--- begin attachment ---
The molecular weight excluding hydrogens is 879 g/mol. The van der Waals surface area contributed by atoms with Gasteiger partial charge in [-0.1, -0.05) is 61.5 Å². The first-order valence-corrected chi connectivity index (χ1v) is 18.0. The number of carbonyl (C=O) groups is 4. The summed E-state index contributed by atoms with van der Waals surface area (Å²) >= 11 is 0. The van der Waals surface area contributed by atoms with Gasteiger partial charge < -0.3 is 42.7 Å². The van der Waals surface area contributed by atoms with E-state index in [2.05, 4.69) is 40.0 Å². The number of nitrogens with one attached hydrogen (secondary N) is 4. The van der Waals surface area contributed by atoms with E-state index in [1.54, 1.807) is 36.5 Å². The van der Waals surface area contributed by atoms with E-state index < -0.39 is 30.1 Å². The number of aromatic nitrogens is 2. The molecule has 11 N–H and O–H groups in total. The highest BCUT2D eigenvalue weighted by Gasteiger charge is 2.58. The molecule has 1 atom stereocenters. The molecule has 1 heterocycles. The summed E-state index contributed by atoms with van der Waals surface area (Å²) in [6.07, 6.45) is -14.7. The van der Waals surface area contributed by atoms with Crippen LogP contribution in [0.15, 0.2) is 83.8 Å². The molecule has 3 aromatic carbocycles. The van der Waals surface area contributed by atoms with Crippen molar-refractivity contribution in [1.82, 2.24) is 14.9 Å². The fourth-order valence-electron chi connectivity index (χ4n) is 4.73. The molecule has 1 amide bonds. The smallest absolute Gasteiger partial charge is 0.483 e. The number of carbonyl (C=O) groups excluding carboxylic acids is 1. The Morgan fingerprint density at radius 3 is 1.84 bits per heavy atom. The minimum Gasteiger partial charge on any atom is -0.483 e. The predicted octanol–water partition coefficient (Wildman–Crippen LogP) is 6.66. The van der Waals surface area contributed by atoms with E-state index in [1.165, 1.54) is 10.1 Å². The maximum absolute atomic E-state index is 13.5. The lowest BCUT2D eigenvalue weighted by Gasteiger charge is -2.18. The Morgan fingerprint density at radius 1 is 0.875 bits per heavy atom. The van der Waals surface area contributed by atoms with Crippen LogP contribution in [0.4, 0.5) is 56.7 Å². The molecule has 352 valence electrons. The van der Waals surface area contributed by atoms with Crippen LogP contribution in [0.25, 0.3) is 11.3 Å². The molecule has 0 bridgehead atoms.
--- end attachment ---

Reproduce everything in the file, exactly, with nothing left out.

The molecular weight excluding hydrogens is 879 g/mol. The van der Waals surface area contributed by atoms with Gasteiger partial charge in [-0.1, -0.05) is 61.5 Å². The first-order valence-corrected chi connectivity index (χ1v) is 18.0. The number of carbonyl (C=O) groups is 4. The summed E-state index contributed by atoms with van der Waals surface area (Å²) >= 11 is 0. The van der Waals surface area contributed by atoms with Gasteiger partial charge < -0.3 is 42.7 Å². The van der Waals surface area contributed by atoms with E-state index in [2.05, 4.69) is 40.0 Å². The number of nitrogens with one attached hydrogen (secondary N) is 4. The van der Waals surface area contributed by atoms with E-state index in [1.54, 1.807) is 36.5 Å². The van der Waals surface area contributed by atoms with E-state index < -0.39 is 30.1 Å². The number of aromatic nitrogens is 2. The molecule has 11 N–H and O–H groups in total. The highest BCUT2D eigenvalue weighted by Gasteiger charge is 2.58. The molecule has 1 atom stereocenters. The molecule has 1 heterocycles. The summed E-state index contributed by atoms with van der Waals surface area (Å²) in [6.07, 6.45) is -14.7. The van der Waals surface area contributed by atoms with Crippen LogP contribution in [0.15, 0.2) is 83.8 Å². The molecule has 3 aromatic carbocycles. The van der Waals surface area contributed by atoms with Crippen molar-refractivity contribution in [1.82, 2.24) is 14.9 Å². The fourth-order valence-electron chi connectivity index (χ4n) is 4.73. The molecule has 1 amide bonds. The smallest absolute Gasteiger partial charge is 0.483 e. The number of carbonyl (C=O) groups excluding carboxylic acids is 1. The Morgan fingerprint density at radius 3 is 1.84 bits per heavy atom. The minimum Gasteiger partial charge on any atom is -0.483 e. The predicted octanol–water partition coefficient (Wildman–Crippen LogP) is 6.66. The van der Waals surface area contributed by atoms with E-state index in [1.165, 1.54) is 10.1 Å². The maximum absolute atomic E-state index is 13.5. The lowest BCUT2D eigenvalue weighted by Gasteiger charge is -2.18. The Morgan fingerprint density at radius 1 is 0.875 bits per heavy atom. The van der Waals surface area contributed by atoms with Crippen LogP contribution in [0.4, 0.5) is 56.7 Å². The molecule has 352 valence electrons. The van der Waals surface area contributed by atoms with Crippen LogP contribution in [0.25, 0.3) is 11.3 Å². The molecule has 0 bridgehead atoms.